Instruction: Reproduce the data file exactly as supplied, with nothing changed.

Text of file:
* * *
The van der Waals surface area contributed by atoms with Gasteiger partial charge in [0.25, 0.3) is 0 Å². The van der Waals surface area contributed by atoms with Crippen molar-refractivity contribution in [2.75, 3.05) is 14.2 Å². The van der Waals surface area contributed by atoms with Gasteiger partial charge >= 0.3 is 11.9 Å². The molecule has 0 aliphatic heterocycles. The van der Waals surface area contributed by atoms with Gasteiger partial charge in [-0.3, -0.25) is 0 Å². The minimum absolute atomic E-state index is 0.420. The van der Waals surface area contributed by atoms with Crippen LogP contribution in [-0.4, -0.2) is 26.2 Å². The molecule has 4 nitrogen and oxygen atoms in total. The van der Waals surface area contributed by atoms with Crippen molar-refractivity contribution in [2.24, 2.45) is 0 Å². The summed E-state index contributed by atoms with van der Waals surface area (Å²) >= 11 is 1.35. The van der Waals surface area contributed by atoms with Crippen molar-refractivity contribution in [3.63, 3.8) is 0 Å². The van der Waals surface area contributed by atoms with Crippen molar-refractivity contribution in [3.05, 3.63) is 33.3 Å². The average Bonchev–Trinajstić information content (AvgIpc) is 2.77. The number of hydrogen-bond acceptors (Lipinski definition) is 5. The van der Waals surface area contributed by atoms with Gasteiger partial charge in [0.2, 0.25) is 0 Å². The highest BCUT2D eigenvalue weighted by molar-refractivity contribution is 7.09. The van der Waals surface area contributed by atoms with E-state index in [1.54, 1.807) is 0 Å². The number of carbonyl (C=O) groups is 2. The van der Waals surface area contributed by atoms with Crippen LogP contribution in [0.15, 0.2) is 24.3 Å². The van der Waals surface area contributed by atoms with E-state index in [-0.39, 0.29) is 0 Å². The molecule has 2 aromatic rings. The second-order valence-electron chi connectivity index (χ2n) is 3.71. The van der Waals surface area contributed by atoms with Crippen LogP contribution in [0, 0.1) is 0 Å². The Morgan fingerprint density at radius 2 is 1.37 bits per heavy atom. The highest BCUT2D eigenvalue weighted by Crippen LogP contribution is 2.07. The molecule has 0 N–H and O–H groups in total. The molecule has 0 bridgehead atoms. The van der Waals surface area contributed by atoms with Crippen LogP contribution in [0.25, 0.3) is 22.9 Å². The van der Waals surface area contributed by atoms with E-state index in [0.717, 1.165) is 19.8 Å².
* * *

The van der Waals surface area contributed by atoms with Gasteiger partial charge in [0.25, 0.3) is 0 Å². The van der Waals surface area contributed by atoms with Crippen molar-refractivity contribution in [2.75, 3.05) is 14.2 Å². The van der Waals surface area contributed by atoms with Gasteiger partial charge >= 0.3 is 11.9 Å². The molecule has 0 aliphatic heterocycles. The van der Waals surface area contributed by atoms with Gasteiger partial charge in [-0.3, -0.25) is 0 Å². The minimum absolute atomic E-state index is 0.420. The van der Waals surface area contributed by atoms with Crippen LogP contribution in [-0.4, -0.2) is 26.2 Å². The molecule has 4 nitrogen and oxygen atoms in total. The van der Waals surface area contributed by atoms with Crippen molar-refractivity contribution in [2.24, 2.45) is 0 Å². The summed E-state index contributed by atoms with van der Waals surface area (Å²) >= 11 is 1.35. The van der Waals surface area contributed by atoms with Crippen molar-refractivity contribution in [3.63, 3.8) is 0 Å². The van der Waals surface area contributed by atoms with Crippen molar-refractivity contribution in [3.05, 3.63) is 33.3 Å². The average Bonchev–Trinajstić information content (AvgIpc) is 2.77. The number of hydrogen-bond acceptors (Lipinski definition) is 5. The van der Waals surface area contributed by atoms with Gasteiger partial charge in [0.2, 0.25) is 0 Å². The highest BCUT2D eigenvalue weighted by molar-refractivity contribution is 7.09. The van der Waals surface area contributed by atoms with E-state index in [1.54, 1.807) is 0 Å². The number of carbonyl (C=O) groups is 2. The van der Waals surface area contributed by atoms with Crippen LogP contribution in [0.15, 0.2) is 24.3 Å². The van der Waals surface area contributed by atoms with E-state index in [-0.39, 0.29) is 0 Å². The molecule has 2 aromatic rings. The second-order valence-electron chi connectivity index (χ2n) is 3.71. The van der Waals surface area contributed by atoms with Crippen LogP contribution in [0, 0.1) is 0 Å². The Morgan fingerprint density at radius 2 is 1.37 bits per heavy atom. The highest BCUT2D eigenvalue weighted by Crippen LogP contribution is 2.07. The molecule has 0 N–H and O–H groups in total. The molecule has 0 bridgehead atoms. The van der Waals surface area contributed by atoms with Crippen LogP contribution in [0.25, 0.3) is 22.9 Å². The van der Waals surface area contributed by atoms with E-state index in [0.717, 1.165) is 19.8 Å².